- The NNPC will now have to supply crude oil to the Dangote refinery or lose its stake in Africa’s biggest refinery
- Nigeria’s government, through the NNPC, owns a 20% equity stake in the refinery, equivalent to $2.7 billion
- Only $1 billion, which guarantees only 7% of the equity in the giant refinery, has been paid in cash by the Nigerian government
Legit.ng journalist Zainab Iwayemi has over 3-year-experience covering the Economy, Technology, and Capital Market
Nigeria is at the risk of losing a significant part of its equity in the Dangote refinery.
According to a source at the ministry of petroleum resources in Abuja, this is because it failed to meet its obligations under which the equity acquisition was agreed.
Dangote Refinery continues to await NNPC for crude oil supply
Recall that the 650,000 barrels-a-day Dangote refinery was commissioned in May. Since then, the refinery has continued to wait on the supply of crude oil.
Earlier, Legit.ng reported that the NNPCL shunned Dangote Refinery to swap crude oil for loans with several entities.
According to BusinessDay report, the NNPC must now meet its crude supply obligation.
The report said will Nigeria lose part of its equity in Africa’s largest refinery it fails to fulfil its obligation.
Nigeria’s equity worth $2.7 billion
Nigeria's government equity in the refinery cost a total of $2.7 billion, equivalent to 20%. An agreement of cash payment in part and crude oil supply was reached by both parties.
As part of payment for the 20% equity in the refinery, only $1 billion has been paid in cash by the Nigerian government. The amount paid only guarantees seven percent of the equity in the giant refinery.
In addition to the $1 billion payment, the NNPC, according to the agreement reached, was supposed to supply crude oil with $1 billion to the refinery once it was completed.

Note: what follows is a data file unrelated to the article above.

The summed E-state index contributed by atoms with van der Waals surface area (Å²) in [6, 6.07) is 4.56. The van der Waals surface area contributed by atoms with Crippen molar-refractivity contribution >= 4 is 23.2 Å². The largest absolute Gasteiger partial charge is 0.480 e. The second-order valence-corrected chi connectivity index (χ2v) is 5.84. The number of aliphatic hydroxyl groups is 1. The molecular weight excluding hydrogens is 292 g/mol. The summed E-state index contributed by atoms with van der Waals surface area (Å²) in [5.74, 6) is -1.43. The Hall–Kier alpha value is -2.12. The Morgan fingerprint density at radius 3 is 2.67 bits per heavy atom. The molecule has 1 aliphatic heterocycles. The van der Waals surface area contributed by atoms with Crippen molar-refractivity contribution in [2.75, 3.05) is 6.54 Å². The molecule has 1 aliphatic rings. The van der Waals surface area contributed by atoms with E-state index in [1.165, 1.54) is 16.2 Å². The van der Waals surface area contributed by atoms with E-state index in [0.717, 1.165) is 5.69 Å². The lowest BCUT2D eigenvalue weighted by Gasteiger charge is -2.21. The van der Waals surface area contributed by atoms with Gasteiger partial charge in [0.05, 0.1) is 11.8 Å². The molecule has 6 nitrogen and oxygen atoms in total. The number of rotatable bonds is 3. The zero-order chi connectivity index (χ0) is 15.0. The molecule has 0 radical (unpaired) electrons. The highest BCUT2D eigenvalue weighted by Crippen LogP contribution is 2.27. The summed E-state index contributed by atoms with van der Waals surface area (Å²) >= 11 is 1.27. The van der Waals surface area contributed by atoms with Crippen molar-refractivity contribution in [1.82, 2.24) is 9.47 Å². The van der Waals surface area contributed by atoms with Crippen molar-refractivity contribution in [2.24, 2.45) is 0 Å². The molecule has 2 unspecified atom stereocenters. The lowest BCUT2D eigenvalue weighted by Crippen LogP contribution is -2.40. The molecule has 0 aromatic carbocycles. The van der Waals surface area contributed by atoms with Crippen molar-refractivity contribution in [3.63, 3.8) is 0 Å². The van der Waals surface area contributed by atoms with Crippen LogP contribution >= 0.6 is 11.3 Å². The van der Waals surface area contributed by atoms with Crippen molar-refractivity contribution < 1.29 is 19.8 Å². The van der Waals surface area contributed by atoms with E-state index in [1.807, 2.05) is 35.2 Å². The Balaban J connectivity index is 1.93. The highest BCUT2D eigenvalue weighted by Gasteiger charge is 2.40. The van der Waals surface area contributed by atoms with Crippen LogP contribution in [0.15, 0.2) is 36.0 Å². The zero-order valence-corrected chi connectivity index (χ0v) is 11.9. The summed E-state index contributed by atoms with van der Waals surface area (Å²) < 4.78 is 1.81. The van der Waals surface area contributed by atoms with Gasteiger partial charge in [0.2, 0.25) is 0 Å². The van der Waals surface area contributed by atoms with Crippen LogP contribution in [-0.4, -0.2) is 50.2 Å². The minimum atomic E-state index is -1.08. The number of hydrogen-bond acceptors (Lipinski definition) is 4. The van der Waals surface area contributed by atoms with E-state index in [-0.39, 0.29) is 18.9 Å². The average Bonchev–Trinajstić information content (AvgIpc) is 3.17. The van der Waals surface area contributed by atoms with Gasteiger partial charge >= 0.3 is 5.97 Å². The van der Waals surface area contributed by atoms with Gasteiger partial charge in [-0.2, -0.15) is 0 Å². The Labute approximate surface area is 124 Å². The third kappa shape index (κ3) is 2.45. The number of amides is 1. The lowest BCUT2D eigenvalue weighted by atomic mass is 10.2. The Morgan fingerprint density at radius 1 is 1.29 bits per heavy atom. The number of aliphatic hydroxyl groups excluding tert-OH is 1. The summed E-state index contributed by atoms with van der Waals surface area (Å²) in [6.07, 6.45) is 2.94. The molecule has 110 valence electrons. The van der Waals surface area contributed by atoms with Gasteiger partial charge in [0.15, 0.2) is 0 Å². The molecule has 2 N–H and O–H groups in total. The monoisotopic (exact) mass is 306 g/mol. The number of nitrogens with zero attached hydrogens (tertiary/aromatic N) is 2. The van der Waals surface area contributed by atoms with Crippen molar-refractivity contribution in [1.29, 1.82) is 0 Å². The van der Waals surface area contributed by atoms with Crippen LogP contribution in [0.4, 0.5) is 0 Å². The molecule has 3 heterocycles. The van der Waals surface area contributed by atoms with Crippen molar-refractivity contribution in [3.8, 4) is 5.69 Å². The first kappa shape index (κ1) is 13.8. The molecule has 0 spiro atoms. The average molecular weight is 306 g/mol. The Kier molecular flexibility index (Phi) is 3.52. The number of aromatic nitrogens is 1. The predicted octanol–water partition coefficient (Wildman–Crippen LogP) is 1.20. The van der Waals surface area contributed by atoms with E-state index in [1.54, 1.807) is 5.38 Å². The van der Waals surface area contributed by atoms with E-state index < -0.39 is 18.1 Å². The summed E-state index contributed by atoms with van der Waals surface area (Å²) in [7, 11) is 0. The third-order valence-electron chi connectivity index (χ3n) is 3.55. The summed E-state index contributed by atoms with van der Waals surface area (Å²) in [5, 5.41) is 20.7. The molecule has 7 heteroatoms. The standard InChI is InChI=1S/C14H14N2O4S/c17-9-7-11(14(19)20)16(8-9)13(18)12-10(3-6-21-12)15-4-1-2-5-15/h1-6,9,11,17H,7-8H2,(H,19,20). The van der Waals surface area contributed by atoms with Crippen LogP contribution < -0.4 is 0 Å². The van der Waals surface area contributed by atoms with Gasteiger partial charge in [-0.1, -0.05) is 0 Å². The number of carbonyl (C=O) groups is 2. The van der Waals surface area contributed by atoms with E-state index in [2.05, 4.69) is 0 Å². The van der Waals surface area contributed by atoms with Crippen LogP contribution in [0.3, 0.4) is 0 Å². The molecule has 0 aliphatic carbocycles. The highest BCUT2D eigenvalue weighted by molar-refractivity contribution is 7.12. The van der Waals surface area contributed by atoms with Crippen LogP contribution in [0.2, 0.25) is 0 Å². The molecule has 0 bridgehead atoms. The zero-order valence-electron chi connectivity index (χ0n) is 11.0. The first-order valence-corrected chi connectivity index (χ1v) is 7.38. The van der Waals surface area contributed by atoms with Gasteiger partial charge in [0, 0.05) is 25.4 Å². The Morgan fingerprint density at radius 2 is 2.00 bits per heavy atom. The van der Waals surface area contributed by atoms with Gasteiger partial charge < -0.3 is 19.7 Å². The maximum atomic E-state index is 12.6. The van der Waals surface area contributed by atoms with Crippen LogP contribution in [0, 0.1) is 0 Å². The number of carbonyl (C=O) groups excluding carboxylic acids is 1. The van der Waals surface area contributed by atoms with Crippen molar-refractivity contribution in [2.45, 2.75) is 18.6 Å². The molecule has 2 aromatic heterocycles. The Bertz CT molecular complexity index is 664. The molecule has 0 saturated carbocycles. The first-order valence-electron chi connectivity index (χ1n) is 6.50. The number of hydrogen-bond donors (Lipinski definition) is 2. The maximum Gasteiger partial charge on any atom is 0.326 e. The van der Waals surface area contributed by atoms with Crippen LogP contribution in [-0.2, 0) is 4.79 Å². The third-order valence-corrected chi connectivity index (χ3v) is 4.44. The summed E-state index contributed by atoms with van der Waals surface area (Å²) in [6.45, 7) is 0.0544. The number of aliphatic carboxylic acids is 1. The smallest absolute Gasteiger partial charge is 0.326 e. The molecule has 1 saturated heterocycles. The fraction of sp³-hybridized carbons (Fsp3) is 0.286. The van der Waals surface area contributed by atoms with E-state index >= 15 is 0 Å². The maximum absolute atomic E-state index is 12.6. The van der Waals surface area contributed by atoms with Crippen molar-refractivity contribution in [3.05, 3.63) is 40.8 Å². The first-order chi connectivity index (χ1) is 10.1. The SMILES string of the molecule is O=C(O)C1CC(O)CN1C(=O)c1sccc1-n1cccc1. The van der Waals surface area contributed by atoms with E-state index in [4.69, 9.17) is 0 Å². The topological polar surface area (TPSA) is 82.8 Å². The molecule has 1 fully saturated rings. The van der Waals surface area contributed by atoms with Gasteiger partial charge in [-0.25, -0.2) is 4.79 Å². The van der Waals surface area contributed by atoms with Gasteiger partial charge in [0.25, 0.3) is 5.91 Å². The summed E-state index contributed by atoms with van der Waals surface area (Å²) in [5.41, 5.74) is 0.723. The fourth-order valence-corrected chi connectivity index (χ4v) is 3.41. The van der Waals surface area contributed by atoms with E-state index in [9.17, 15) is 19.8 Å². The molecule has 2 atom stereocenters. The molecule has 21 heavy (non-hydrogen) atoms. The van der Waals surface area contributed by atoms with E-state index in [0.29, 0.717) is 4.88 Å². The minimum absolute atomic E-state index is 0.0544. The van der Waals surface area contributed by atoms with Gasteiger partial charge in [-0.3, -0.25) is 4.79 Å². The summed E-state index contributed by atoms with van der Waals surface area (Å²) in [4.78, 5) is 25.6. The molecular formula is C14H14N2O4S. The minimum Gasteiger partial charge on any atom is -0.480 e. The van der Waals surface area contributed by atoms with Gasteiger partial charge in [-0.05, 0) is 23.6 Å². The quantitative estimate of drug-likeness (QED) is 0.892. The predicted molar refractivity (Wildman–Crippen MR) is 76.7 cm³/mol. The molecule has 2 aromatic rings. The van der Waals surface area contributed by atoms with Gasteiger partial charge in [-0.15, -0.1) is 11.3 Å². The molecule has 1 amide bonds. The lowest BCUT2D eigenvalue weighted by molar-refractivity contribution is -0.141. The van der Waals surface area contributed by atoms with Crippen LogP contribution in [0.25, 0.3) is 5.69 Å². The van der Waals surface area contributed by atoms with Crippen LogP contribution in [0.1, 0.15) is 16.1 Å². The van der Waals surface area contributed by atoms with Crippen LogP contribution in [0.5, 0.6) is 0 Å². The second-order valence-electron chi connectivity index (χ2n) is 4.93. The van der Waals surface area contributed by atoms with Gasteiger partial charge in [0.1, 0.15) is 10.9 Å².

The balance of $700 million was supposed to be paid through earned dividends from the operations of the plant.
BusinessDay, however, reported that in its desperation to sell $1 billion worth of crude oil to the Dangote plant, the NNPC is attempting to extract crude oil from domestic producers.
This, however, raised concerns among stakeholders who feel the strategy could further driving investors from the industry.
Financial analysts have opined that the emergence of Dangote's refinery will change the narrative in the indutsry.
Samuel Oyekanmi, a financial analyst said,
"The full implementation of Dangote Refinery is a potential growth propeller, however it will take time before we start seeing the full impact on the economy."
Legit.ng had reported that Dangote Refinery will receive crude oil from NNPC by December. The refinery is expected to receive six cargoes for a test run.
In an earlier report, analysts tracking the refinery’s development said Dangote Refinery is still several months from full-scale production of fuels including high-quality gasoline.
As reported by Bloomberg, the full ramp-up of Africa’s largest oil refinery is still a long way to go.
Why Dangote Refinery is delaying production as five modular refineries take-off
Meanwhile, Legit.ng reported that the failure to supply crude oil to domestic refineries, including the Dangote Refinery, delayed production.
The development comes as the Dangote Refinery failed to meet its October production deadline.
Industry observers said the failure of the refinery take-off has dashed the hopes of Nigeria, who expected the project to end petrol imports.